Why use the cash flow quadrant?
Keep more money
Kiyosaki says that it’s not the amount of money you make that makes you rich. Instead, it’s how much you keep.
Get to the right side of the quadrant to generate tax beaks, give less money to the government, use debt to make money, and hedge against inflation.
By doing so, Kiyosaki continues, you’ll keep more of your hard-earned money.
Realize your value
This is also a good way to take a fresh look at your career and revisit your priorities. Maybe you have been idling in one position too long and have lost track of your goals or your vision.
By visualizing your situation with the cashflow quadrant, you can get your priorities straight and realize your true value.
Why remain someone else’s employee and pay more in taxes when you can start a new endeavor for yourself, pay less in taxes, and bring in more money at the same time?
The trick, Kiyosaki explains, is to stop viewing the right side of the quadrant—owning a business and investing—as taking a risk. Rather, you’re building security for yourself, increasing your financial education, and strengthening your situation.
The real risk lies in remaining on the left side of the quadrant, being beholden to someone for a paycheck, and relying on your own hard work to survive.
Develop financial freedom
The cashflow quadrant isn’t a chart: it’s a blueprint to financial freedom.
It’s a way out of the rat race, Kiyosaki says. You can use the cashflow quadrant to pursue your own dreams instead of staying in an endless cycle of dependency and debt.
Each stage of the quadrant can teach you valuable lessons, and your goal should be to learn and grow until you reach a point where your investments are supporting you.
The trick is not to escape and retire but to keep expanding and launching new endeavors.
Once you start getting serious about investing, it may be a good idea to backtrack and launch another business to generate a stronger cash flow and feed your income.
Frequently Asked Questions
Who is Robert T. Kiyosaki?
Robert Kiyosaki is a famous businessman and founder of Rich Global and the Rich Dad Company. He is mostly known for writing the Rich Dad, Poor Dad series, including Rich Dad’s “Cashflow Quadrant.”
What is financial independence?
Financial independence is a state in which you can work solely because you want to and not because you have to. Through the lens of the cashflow quadrant, you’ve achieved financial independence when you wind up on the right side of the quadrant for business owners and investors.
One of the core elements of financial independence is to acquire income-producing assets. That way, you can enjoy an easier life and do more of what you love instead of trading the majority of your workweek for money.
Can you make a lot of money with the cashflow quadrant?
It all depends on your personal situation, including your line of work, your experience, your financial education, and your skillset.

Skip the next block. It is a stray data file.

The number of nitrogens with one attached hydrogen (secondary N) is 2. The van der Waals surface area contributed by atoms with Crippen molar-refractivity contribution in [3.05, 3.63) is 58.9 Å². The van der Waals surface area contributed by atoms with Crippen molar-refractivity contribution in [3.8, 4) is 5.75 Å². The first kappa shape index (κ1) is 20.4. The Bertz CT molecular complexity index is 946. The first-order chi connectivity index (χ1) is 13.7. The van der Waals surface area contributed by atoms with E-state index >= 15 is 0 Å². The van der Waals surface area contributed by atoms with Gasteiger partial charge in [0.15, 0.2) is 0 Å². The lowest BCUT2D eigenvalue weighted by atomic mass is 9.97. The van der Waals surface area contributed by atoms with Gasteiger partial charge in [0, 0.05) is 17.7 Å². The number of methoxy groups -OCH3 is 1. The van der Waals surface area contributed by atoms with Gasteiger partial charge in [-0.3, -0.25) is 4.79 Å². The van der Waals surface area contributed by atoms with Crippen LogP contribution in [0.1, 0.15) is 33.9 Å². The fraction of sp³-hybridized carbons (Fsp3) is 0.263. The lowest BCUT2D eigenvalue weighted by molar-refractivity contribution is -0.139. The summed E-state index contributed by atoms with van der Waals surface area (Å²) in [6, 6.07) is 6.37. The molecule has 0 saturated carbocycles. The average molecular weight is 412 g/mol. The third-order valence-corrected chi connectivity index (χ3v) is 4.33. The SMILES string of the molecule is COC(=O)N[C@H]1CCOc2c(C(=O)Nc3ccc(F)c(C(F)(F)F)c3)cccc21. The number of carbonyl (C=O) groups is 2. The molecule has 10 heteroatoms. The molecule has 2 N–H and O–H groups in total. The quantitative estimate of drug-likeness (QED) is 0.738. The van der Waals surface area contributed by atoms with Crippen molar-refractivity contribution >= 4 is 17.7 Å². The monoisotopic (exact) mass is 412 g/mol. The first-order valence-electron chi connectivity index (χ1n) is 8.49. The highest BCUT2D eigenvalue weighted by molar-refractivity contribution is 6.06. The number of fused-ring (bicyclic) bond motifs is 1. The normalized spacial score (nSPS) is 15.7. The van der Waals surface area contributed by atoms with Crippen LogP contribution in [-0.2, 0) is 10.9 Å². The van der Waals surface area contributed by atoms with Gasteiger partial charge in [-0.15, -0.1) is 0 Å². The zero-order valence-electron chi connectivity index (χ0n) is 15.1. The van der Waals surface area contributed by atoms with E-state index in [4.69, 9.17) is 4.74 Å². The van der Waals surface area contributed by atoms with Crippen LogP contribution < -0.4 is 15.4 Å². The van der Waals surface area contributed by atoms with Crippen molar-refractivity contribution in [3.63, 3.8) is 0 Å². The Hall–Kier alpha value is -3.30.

The thing to keep in mind about the cashflow quadrant is that you shouldn’t rush into the process of advancing without a clear plan.
If you quit your job to become self-employed or launch a business before you’re ready, you could wind up losing a lot of money upfront and delay your chances of becoming an investor.
For the best results, take your time, form a solid business plan, and move forward at a pace that works for you. Remember, the cashflow quadrant is not a race.
How can you save money as an employee?
Saving money isn’t easy when you’re classified as a full-time employee in the cashflow quadrant. It typically requires sticking to a very strict budget and taking on at least a side hustle or two to bring in extra cash.
Saving money is actually easier when you get to the right side of the quadrant as a business owner or investor. Once you’re there, you can maximize tax savings.
How do you build a retirement plan when owning a business?
One question that potential business owners often wonder about is whether it’s possible to retire when you work for yourself.
And yes, it’s absolutely possible. In fact, in many ways, it’s much easier to retire when you work for yourself.
That’s because you can put much more money away into tax-friendly retirement vehicles like a solo 401(k) and SEP IRA. You’ll also potentially make a lot more money as a business owner, putting yourself in a position to possibly retire rich.
Does employment provide job security?
The trick is to stop correlating a full-time job with job security.
If you think about it, there is nothing really secure about being completely dependent on one company for survival.
Sure, there is some surface-level stability and security in a paycheck. But security can also make you lazy and reduce your value. Once that job is taken away from you, it can leave you in a very dangerous situation of having to find work quickly or rely on debt to make ends meet.
The real security comes when you take responsibility for your finances and forge your own path as an entrepreneur and eventually an investor.
It’s not as hard as it looks. In fact, the hardest part is breaking the mindset that being an entrepreneur is a risky thing.
How do I achieve financial intelligence?
The best way to learn financial independence is to stop relying on others for income—unless they’re making your company money as employees.
Financial independence is all about having total control over your revenue streams instead of working for someone else and selling your time for a paycheck.
Almost anyone can achieve financial independence. You just need the right mindset and the ability to find the right opportunities at the right times.
The Bottom Line
At first, the cashflow quadrant may seem a bit jarring to you. In fact, you may hate the idea, close out this window, and run away because it’s a scary concept.
Nobody likes hearing that their cushy job and 9-5 lifestyle may not provide the security that they thought it did.
Whatever you do, the idea of financial freedom is going to gnaw at you over time. It will be there during your morning commute or the next time you have to miss one of your kids’ sporting events or birthday parties to go work for someone else. It will be there when you clock out at the end of the day, wondering why you work so hard but can’t seem to get ahead.
Only you can decide what financial freedom means for you. And the cashflow quadrant can help you visualize and come to terms with that decision.
Think about your financial situation and what you want out of life and put your vision in motion. You’ll end up on the right side of the quadrant before you know it, as you eventually evolve into a serious investor, completely financially independent.